People, Land, and Ecosystems: Leveraging NEON for Socio-Environmental Synthesis Workshop

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Award Year: 
Principal Investigator: 
Andrew J. Elmore, SESYNC
Associated Program: 
Workshop Dates: February 10–12, 2020
Abstract: Remote sensing observations provide a spatially and temporally consistent framework for characterizing land-use and land-cover change and landscape evolution. These data have been applied across scientific disciplines with immense potential for use in convergent research that can effectively sustain ecosystem functions and services to humanity. However, there is a continual need to advance applications of remote sensing to convergent research. The National Ecological Observatory Network (NEON) Airborne Observation Platform (AOP) is a state-of-the-art sensor suite capable of simultaneously measuring the biogeochemistry and three-dimensional structure of complex vegetated landscapes. With NEON AOP, extremely high-quality hyperspectral and Light Detection and Ranging (LiDAR) data are now freely available to all users.  
To enable convergent research that can effectively use AOP data, we need a rapid increase in the number and types of scientists who are knowledgeable about the capabilities of these data. If diverse groups of scientists were properly informed of relevant applications and trained on methods, new sources of remote sensing data could potentially catalyze convergent research, particularly in the area of land-use and land-cover change science. Therefore, we will initiate a foundational program, beginning with three-day workshop, called "People, Land, and Ecosystems: Leveraging NEON for Socio-Environmental Synthesis Workshop" at SESYNC to build capacity and catalyze the development of interdisciplinary teams of scientists who are addressing social and ecological science with remote sensing. At the workshop, participants will explore datasets relevant to their research questions and topics, learn more about the data collection process, gain exposure to data analysis techniques and challenges, and, importantly, discuss key areas for prioritization of NEON AOP resources. This workshop will build capacity in the area of remote sensing applications to socio-environmental synthesis with a particular focus on emerging technologies represented by NEON AOP data.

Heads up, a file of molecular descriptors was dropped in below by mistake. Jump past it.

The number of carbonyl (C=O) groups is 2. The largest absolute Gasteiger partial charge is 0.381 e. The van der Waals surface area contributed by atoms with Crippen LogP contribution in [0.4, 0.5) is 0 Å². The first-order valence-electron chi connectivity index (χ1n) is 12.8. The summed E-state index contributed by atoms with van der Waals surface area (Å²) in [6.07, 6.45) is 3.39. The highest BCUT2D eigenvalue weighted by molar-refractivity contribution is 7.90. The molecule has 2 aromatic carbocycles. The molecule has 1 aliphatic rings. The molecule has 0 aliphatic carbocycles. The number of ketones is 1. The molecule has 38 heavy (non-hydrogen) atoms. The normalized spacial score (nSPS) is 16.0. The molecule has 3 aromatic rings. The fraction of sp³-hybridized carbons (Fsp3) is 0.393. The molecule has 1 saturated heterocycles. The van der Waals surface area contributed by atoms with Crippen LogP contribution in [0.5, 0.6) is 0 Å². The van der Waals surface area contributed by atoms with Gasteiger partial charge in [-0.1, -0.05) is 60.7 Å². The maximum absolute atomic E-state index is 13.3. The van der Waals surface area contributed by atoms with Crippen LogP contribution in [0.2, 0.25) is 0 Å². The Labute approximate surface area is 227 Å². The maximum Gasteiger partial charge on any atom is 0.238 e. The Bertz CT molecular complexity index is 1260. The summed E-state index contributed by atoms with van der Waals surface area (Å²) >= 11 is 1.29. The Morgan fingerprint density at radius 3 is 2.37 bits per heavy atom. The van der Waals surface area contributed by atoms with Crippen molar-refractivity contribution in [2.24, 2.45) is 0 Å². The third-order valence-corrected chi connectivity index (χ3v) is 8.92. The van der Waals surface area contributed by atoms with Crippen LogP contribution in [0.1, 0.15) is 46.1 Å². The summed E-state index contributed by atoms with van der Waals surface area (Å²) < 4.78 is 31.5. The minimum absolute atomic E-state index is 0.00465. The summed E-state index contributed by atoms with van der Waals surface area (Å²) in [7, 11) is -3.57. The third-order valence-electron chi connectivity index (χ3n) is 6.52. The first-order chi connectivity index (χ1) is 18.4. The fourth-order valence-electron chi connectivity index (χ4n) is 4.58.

Jeffrey Atkins, Virginia Commonwealth University
Rachael E. Blake, SESYNC
Megan Cattau, Boise State University
Dana Chadwick, Stanford University
Melissa Susan Chapman, University of California, Berkeley
Kelly Cobourn, Virginia Polytechnic Institute and State University
Tristan Goulden, National Ecological Observatory Network
J.Kelly H Morgan Grove, U.S. Forest Service
Matthew Richard Helmus, Temple University
Kelly Hondula, SESYNC
Carrie Hritz, SESYNC
Jennifer Jensen, Texas State University
Kristal Jones, SESYNC
Jason Julian, Texas State University
Sonja Kolstoe, Salisbury University
Yusuke Kuwayama, Resources for the Future
Vijay Lulla, Indiana University - Purdue University Indianapolis
Donald Nelson, University of Georgia
Donal O'Leary, National Ecological Obser;Krivatory Network
Jonathan Ocon, University of California, Los Angeles
Elsa Ordway, Harvard University
Stephanie Pau, Florida State University
Guillermo Ponce-Campos, The University of Arizona
Carlos Portillo, Texas Tech University
Narcisa Pricope, University of North Carolina, Wilmington
John E. Quinn, Furman University
Rosanna Guadalupe Rivero Morales, University of Georgia
Laura Schneider, Rutgers University
Meredith Steele, Virginia Polytechnic Institute and State University
Rachel Swanwick, SESYNC
Mirela Tulbure, North Carolina State University
Matt Williamson, Boise State University
Cyril Wilson, University of Wisconsin - Eau Claire
Associated SESYNC Researcher(s): 
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